Built Safe. Built Tough. Let's Play!

Before considering corrective action, we need to first establish why your dog is digging. Strategies will vary in suitability depending on this fact.

Burying Bones – excellent cold storage.

Dogs will bury their bones where there is a surplus food supply; instinctively storing the surplus for leaner times.

Raw, meaty bones are an excellent source of minerals and calcium and also aid in dental care for your dog.

If bones are being given to the dog as an extra to the daily food intake or as an occasional treat, they may be surplus to your dog’s requirements. When including bones in your dog’s diet, ensure the bone is the actual meal for that occasion. You may need to reduce the dog’s general food intake.

If bone burying is still occurring, attach the lead to the collar and restrain the dog to one location for bone eating. Any leftover bone can be disposed of later.

A Balanced Diet

Dogs are natural herbalists – if there is a lacking in their dietary requirements they can be quiet adept at selecting the missing components from your garden – even when they are located underground.

If your dog is fed a good quality balanced dog food, this should not be necessary. A consultation with your veterinarian may disclose another reason for this habit.


Many dogs will dig out a resting area, seeking warmth or coolness from the soil.

We can discourage the dog from digging in the spot he has chosen by applying one of numerous methods, including: placing his own droppings in the area; laying chicken wire over the ground; placing some large rocks or bricks in the area; concreting or paving the spot; or the use of scent aversion (vinegar, cayenne pepper, alcohol are good or try a commercial preparation such as “Get-Off”).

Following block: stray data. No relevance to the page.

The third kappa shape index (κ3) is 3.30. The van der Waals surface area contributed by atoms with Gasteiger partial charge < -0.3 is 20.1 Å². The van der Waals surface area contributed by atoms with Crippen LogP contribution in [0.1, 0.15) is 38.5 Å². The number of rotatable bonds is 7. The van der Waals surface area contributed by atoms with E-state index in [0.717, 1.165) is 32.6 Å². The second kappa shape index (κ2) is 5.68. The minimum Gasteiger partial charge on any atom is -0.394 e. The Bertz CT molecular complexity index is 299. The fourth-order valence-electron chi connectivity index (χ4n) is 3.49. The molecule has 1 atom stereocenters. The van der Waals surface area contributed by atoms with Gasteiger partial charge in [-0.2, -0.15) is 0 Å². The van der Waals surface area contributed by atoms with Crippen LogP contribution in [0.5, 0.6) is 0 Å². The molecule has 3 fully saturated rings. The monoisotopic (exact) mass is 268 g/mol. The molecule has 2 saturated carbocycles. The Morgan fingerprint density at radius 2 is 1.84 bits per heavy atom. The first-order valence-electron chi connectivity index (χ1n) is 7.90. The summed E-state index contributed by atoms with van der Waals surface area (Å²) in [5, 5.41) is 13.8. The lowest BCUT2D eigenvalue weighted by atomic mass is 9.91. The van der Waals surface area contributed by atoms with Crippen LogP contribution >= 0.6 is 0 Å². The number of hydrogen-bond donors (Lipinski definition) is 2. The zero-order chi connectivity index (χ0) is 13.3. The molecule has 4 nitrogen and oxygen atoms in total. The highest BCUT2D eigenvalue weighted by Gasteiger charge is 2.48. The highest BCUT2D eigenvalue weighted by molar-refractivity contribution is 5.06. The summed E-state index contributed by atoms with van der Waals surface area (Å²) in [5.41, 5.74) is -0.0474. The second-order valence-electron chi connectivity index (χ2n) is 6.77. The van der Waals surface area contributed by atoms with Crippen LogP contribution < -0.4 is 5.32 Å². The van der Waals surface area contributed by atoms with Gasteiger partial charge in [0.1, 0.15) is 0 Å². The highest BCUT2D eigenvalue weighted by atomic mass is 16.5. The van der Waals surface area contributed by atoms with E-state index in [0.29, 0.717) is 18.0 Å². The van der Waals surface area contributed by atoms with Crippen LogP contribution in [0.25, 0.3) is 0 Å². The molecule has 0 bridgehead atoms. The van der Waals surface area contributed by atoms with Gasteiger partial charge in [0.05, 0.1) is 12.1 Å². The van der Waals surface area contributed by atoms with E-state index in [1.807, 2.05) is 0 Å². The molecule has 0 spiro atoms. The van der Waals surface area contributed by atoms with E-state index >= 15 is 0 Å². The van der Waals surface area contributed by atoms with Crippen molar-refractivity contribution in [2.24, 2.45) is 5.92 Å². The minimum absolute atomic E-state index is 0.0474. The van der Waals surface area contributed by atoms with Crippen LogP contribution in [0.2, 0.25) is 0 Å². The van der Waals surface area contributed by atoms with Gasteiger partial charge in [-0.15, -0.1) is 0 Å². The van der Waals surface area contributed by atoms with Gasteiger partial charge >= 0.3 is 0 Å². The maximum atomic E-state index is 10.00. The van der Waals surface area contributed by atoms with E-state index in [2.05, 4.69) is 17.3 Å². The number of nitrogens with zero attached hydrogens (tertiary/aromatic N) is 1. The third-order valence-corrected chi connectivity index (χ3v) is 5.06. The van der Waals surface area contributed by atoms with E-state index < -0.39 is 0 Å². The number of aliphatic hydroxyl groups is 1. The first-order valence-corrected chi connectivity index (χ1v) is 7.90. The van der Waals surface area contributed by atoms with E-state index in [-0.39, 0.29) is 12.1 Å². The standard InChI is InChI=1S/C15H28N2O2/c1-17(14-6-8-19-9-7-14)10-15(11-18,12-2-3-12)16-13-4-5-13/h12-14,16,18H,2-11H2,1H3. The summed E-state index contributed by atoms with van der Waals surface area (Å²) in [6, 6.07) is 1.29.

However, if you do not supply the dog with an alternative suitable protected resting place, he will simply relocate.


Often, the reasons why a dog is digging starts as a puppy developmental behaviour. However, our untimely reactions to excavations or other destruction, on our arrival home can create general anxiety.

You must catch the dog in the act if you are going to scold the behaviour. The dog cannot associate your displeasure with a hole in the ground several minutes after he has dug it, let alone hours later. Instead, your dog will simply learn that some days when you return home, you will be unpredictably aggressive.

He may display submissive behaviours in anticipation of the possibility of you displaying anger – we often misinterpret these behaviours as guilt on the dog’s part. The dog may even start displaying these behaviours before you’ve even shown any anger – he is anticipating your possible aggression and is attempting to pre-empt it. Now we start to suspect what the dog may have done to display such “guilt”. WRONG! WRONG! WRONG! Poor, poor dog! When you leave the house, he has to wait and worry all that time wondering if you will return in a loving mood or an aggressive mood – now that is definitely something to feel anxious about!

You will need to rebuild your dog’s confidence in you by removing all aggression or intimidating tactics in your behaviour. Greet the dog happily on your arrival home; perhaps having the dog perform some simple exercises to receive food treats, toys or simply your attention as a reward.